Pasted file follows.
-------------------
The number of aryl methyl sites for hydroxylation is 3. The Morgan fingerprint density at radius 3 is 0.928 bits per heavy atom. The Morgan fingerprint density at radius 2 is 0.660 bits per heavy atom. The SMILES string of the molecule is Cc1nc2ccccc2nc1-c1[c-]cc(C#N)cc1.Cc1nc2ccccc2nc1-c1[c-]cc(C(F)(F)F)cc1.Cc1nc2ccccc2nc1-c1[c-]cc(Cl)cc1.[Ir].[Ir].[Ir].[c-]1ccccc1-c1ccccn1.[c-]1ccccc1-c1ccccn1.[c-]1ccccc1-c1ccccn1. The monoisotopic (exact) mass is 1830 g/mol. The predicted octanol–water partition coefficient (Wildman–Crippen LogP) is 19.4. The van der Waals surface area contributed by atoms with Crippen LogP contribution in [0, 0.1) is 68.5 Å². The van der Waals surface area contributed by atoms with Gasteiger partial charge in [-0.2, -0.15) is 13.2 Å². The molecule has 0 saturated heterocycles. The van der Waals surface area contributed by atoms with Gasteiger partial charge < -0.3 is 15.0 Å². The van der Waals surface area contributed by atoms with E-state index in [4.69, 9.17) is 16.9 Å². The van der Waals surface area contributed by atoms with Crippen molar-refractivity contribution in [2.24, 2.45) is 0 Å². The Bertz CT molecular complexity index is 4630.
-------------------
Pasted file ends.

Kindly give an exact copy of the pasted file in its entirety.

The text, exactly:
The number of aryl methyl sites for hydroxylation is 3. The Morgan fingerprint density at radius 3 is 0.928 bits per heavy atom. The Morgan fingerprint density at radius 2 is 0.660 bits per heavy atom. The SMILES string of the molecule is Cc1nc2ccccc2nc1-c1[c-]cc(C#N)cc1.Cc1nc2ccccc2nc1-c1[c-]cc(C(F)(F)F)cc1.Cc1nc2ccccc2nc1-c1[c-]cc(Cl)cc1.[Ir].[Ir].[Ir].[c-]1ccccc1-c1ccccn1.[c-]1ccccc1-c1ccccn1.[c-]1ccccc1-c1ccccn1. The monoisotopic (exact) mass is 1830 g/mol. The predicted octanol–water partition coefficient (Wildman–Crippen LogP) is 19.4. The van der Waals surface area contributed by atoms with Crippen LogP contribution in [0, 0.1) is 68.5 Å². The van der Waals surface area contributed by atoms with Gasteiger partial charge in [-0.2, -0.15) is 13.2 Å². The molecule has 0 saturated heterocycles. The van der Waals surface area contributed by atoms with Gasteiger partial charge < -0.3 is 15.0 Å². The van der Waals surface area contributed by atoms with E-state index in [4.69, 9.17) is 16.9 Å². The van der Waals surface area contributed by atoms with Crippen molar-refractivity contribution in [2.24, 2.45) is 0 Å². The Bertz CT molecular complexity index is 4630.